Hundreds of protesters in Serbia clashed with the police in front of the parliament building in Belgrade on Friday, as protests rocked the country for the fourth consecutive day. Serbia faces a new wave of coronavirus infections, which the protesters blame on the government’s pandemic policy.
Despite the ban on mass gatherings, thousands rallied in Belgrade and other major cities. Groups of protesters threw bottles, rocks and flares at the police guarding the parliament. The rioters also used the protective metal fence around the building as a weapon in the scuffles with the police.
Read more: Serbian protesters lash out at Vucic’s botched pandemic response
The police fired tear gas at the protesters and prevented people from entering the building. Several people were arrested following the attack.
Protesters gathered outside the parliament building in Belgrade
The protests happened hours after President Aleksandar Vucic said that he was not worried about losing political power despite the unrest. Vucic also told RTV Pink, a pro-government news channel, that protesters attacking “brave” policemen would be arrested.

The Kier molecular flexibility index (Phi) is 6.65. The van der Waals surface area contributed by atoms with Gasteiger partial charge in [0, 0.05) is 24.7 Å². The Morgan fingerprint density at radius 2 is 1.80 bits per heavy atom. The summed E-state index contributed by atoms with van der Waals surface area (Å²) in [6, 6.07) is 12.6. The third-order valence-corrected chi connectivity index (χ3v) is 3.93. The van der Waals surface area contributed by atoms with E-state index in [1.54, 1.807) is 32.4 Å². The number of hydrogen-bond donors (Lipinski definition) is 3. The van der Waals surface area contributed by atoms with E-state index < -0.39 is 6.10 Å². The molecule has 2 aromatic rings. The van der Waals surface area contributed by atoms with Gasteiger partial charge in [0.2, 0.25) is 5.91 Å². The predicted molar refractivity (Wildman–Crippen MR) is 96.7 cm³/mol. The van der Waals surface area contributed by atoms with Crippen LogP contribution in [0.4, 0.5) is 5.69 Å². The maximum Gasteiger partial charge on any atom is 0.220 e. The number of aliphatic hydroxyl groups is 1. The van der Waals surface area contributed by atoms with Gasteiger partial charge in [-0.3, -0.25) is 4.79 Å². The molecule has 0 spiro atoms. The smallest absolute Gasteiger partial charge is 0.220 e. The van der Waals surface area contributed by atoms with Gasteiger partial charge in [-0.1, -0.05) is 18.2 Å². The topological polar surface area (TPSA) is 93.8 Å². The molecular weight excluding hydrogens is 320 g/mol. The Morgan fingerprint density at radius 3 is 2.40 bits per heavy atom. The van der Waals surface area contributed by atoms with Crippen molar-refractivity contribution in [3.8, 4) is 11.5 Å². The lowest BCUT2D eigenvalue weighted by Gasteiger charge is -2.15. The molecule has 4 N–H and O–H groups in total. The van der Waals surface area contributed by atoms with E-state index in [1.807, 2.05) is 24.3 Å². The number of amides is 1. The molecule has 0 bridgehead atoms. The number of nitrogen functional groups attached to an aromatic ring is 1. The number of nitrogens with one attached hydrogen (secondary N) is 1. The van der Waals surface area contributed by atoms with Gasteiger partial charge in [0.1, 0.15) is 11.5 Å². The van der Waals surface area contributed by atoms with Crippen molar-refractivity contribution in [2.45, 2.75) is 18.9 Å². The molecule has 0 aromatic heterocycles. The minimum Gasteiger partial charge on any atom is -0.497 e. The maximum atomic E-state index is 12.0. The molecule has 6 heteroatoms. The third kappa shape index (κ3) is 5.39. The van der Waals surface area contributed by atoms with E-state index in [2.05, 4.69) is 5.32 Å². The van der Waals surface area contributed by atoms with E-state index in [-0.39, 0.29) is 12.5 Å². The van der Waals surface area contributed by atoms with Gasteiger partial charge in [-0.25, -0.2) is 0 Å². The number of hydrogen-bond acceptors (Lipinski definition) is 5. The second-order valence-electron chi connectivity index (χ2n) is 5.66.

Some opposition leaders in Serbia alleged that Friday’s attack on the parliament was orchestrated by demonstrators controlled by the government.
The most intense protests since 2000
Serbia is in the grip of the most intense protests since 2000, over the Vucic government’s coronavirus measures.
The government had imposed draconian lockdown measures in the earlier stages of the outbreak, but then lifted all coronavirus restrictions as the country was nearing a parliamentary election.
In the days following the election, top medical officials and Vucic himself raised the alarm over the galloping infections and the increasing strain on the country’s ineffective healthcare system.
Read more: Serbia’s Vucic backs down on coronavirus curfew after Belgrade protests
On Tuesday, Vucic announced gatherings of over five people would be banned starting on Wednesday, and that a curfew would be reintroduced from Friday evening until Monday morning, but did not specify if the decision would apply to the whole country. He has since changed his mind, with the country’s emergency coronavirus council declaring a ban on mass gatherings but stopping short of a curfew.
Protests began on Tuesday against the government’s measures, stretching into a fourth consecutive day on Friday.
Protesters briefly managed to breach the parliament building during hourslong unrest on Wednesday. Vucic has described protesters against his government as “criminal hooligans.”
am/dj (AFP, AP)